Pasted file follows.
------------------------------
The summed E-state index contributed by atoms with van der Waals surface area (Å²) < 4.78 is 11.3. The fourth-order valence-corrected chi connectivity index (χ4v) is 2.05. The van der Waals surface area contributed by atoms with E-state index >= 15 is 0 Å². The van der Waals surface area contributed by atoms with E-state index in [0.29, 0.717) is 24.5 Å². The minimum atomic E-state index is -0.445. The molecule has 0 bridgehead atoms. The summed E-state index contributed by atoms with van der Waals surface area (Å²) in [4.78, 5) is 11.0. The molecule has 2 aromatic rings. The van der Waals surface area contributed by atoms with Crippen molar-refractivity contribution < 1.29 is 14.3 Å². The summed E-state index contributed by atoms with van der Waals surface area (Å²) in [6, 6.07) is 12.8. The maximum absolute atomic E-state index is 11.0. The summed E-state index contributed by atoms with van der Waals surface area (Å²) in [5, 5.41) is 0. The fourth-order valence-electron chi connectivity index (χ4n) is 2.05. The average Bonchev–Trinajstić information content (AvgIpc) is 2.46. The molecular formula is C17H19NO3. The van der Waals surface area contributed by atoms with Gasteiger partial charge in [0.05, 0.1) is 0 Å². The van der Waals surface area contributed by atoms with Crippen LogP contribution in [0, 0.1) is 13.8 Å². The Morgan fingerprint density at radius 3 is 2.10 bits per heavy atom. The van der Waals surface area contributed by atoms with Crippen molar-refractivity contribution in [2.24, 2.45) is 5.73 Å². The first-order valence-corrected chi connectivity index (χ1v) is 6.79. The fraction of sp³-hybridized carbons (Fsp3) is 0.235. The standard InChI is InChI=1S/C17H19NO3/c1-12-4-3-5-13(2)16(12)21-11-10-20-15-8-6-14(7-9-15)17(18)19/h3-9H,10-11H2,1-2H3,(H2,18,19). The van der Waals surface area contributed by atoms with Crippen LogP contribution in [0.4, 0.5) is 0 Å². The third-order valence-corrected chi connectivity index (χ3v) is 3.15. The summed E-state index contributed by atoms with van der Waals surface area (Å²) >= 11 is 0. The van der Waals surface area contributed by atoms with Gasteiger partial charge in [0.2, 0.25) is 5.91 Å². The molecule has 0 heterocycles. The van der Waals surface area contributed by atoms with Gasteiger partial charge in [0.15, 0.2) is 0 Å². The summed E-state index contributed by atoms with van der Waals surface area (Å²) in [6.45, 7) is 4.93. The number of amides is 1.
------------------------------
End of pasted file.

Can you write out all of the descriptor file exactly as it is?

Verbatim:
The summed E-state index contributed by atoms with van der Waals surface area (Å²) < 4.78 is 11.3. The fourth-order valence-corrected chi connectivity index (χ4v) is 2.05. The van der Waals surface area contributed by atoms with E-state index >= 15 is 0 Å². The van der Waals surface area contributed by atoms with E-state index in [0.29, 0.717) is 24.5 Å². The minimum atomic E-state index is -0.445. The molecule has 0 bridgehead atoms. The summed E-state index contributed by atoms with van der Waals surface area (Å²) in [4.78, 5) is 11.0. The molecule has 2 aromatic rings. The van der Waals surface area contributed by atoms with Crippen molar-refractivity contribution < 1.29 is 14.3 Å². The summed E-state index contributed by atoms with van der Waals surface area (Å²) in [6, 6.07) is 12.8. The maximum absolute atomic E-state index is 11.0. The summed E-state index contributed by atoms with van der Waals surface area (Å²) in [5, 5.41) is 0. The fourth-order valence-electron chi connectivity index (χ4n) is 2.05. The average Bonchev–Trinajstić information content (AvgIpc) is 2.46. The molecular formula is C17H19NO3. The van der Waals surface area contributed by atoms with Gasteiger partial charge in [0.05, 0.1) is 0 Å². The van der Waals surface area contributed by atoms with Crippen LogP contribution in [0, 0.1) is 13.8 Å². The Morgan fingerprint density at radius 3 is 2.10 bits per heavy atom. The van der Waals surface area contributed by atoms with Crippen molar-refractivity contribution in [2.24, 2.45) is 5.73 Å². The first-order valence-corrected chi connectivity index (χ1v) is 6.79. The fraction of sp³-hybridized carbons (Fsp3) is 0.235. The standard InChI is InChI=1S/C17H19NO3/c1-12-4-3-5-13(2)16(12)21-11-10-20-15-8-6-14(7-9-15)17(18)19/h3-9H,10-11H2,1-2H3,(H2,18,19). The van der Waals surface area contributed by atoms with Crippen LogP contribution in [0.4, 0.5) is 0 Å². The third-order valence-corrected chi connectivity index (χ3v) is 3.15. The summed E-state index contributed by atoms with van der Waals surface area (Å²) >= 11 is 0. The van der Waals surface area contributed by atoms with Gasteiger partial charge in [0.2, 0.25) is 5.91 Å². The molecule has 0 heterocycles. The van der Waals surface area contributed by atoms with Gasteiger partial charge in [0.15, 0.2) is 0 Å². The summed E-state index contributed by atoms with van der Waals surface area (Å²) in [6.45, 7) is 4.93. The number of amides is 1.